What e-commerce was to the product industry, Uberisation is to service industry. While the concept of marketplaces has been around for a while now, it never really took off. That was before smartphones came. In case you’re unaware, marketplace is a platform that connects buyers with sellers, customers with service providers, job seekers meet employers etc.
So the question arises what benefits do marketplaces get in facilitating the trade between the two ends of a supply chain? Well, there are many: they receive good traffic on their website, they can make a lot money with website ads and they can always take a cut whenever a trade happens on their platform. Consider on-demand delivery apps as fast-paced marketplaces.
Grocery App US Market Growth
The grocery mobile apps such as Instacart, Grofers and Bigbasket have already left all the business verticals spell bound, hence there is no confusion in saying that future of the grocery delivery mobile apps will continue to bloom in the coming years.
Uber for X concept: demand and supply
Uber for X model is the biggest driver of sharing economy and is, itself, a superset of the on-demand economy. A minimum of two players are part of the model, which is similar to marketplace, except users expect instant provisioning of their demand. At the end of the what matters is delivery, instant delivery in this model.
An Uber user demands a car at his location. An UberEATS user demands food at his home. An Urbansitter user demands baby sitter and TaskRabbit user demands a plumber or electrician.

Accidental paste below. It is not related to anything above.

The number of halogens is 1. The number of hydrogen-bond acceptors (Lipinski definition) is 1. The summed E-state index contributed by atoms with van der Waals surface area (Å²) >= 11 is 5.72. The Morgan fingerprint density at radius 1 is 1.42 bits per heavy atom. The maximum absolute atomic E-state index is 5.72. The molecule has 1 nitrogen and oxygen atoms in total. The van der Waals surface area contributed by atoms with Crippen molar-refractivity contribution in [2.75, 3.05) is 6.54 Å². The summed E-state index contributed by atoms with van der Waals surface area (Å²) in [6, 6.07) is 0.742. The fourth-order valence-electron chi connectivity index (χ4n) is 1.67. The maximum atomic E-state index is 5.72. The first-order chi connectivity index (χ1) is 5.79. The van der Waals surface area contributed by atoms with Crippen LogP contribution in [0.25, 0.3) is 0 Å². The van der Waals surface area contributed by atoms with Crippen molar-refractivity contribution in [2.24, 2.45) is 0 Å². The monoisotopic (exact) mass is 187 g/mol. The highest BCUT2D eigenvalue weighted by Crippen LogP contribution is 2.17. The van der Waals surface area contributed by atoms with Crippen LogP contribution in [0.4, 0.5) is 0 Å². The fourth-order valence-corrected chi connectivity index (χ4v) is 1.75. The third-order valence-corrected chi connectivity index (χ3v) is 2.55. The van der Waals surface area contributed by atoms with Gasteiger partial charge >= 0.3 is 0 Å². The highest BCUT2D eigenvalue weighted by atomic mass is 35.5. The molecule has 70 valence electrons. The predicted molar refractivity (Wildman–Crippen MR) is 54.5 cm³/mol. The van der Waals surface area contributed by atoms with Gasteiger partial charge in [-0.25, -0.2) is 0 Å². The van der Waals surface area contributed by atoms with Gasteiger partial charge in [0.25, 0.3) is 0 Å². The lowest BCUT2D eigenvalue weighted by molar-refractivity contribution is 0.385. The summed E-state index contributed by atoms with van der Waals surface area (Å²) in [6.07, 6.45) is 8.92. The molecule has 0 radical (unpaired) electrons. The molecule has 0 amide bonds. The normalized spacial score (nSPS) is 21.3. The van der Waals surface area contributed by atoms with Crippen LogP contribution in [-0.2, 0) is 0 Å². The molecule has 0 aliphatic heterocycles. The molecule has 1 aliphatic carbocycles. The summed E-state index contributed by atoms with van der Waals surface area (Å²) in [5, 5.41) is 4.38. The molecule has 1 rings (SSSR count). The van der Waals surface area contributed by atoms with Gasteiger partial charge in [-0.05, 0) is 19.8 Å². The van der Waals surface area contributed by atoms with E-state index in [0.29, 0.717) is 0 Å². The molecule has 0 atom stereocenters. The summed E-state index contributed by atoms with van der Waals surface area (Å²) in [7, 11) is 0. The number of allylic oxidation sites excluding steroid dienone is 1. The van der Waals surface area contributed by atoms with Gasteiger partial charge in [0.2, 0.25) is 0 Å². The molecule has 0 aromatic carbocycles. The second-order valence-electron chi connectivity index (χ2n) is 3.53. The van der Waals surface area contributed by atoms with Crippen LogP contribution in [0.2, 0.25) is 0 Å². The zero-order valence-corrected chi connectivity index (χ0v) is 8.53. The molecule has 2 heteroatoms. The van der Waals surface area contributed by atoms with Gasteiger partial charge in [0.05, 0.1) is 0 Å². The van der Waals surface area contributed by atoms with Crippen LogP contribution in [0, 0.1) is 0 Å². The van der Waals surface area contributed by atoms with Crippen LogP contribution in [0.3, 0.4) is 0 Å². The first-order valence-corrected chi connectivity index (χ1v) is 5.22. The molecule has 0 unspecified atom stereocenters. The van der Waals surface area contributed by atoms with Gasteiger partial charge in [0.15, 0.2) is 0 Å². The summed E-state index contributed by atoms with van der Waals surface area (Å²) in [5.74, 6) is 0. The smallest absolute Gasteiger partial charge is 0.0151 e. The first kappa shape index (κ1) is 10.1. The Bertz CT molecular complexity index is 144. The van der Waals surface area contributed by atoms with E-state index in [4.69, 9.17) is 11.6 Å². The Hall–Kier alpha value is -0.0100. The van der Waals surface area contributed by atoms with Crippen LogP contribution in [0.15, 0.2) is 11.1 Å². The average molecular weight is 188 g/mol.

So two things are important in this model–what and where.
Contemplating delivery apps in on-demand economy
If you look closely, Uber for X model isn’t just about what and where. There are many crucial aspects to it. The most important is when. If I the plumber comes a week later or the baby sitter comes tomorrow, there is no point of calling them at all. That is, I want a plumber within 30 minutes at my office or I don’t. This is the whole point why instant delivery of people and things is so important in on-demand economy.
Another aspect is how. How happy are your users with the service? Doesn’t Uber ask you to rate its service on a scale of 1-5 every time you take a ride?
What does it take—on-demand grocery delivery?
For instant provisioning of demanded person or thing, you must rely on local suppliers and service providers. In case of grocery delivery, you have to strike a deal with a number of grocery store owners in each locality in your service area. You can ask them for discount over marked price or commission over customer’s billed amount.
In addition, you have to find a local delivery agency that would deliver the demand thing to the customer’s place. They charge a fixed rate for each delivery or a percentage of the bill amount. To subdue the charges of delivery agency, you can add delivery charges to a customer’s bill.
Typical features of an on-demand grocery delivery app
While most of them the same features as on any other on-demand apps there are few that are composite to on-demand grocery apps. And like any on-demand app the user has to specify What, followed by where. However, the app needs to know Who, who are you?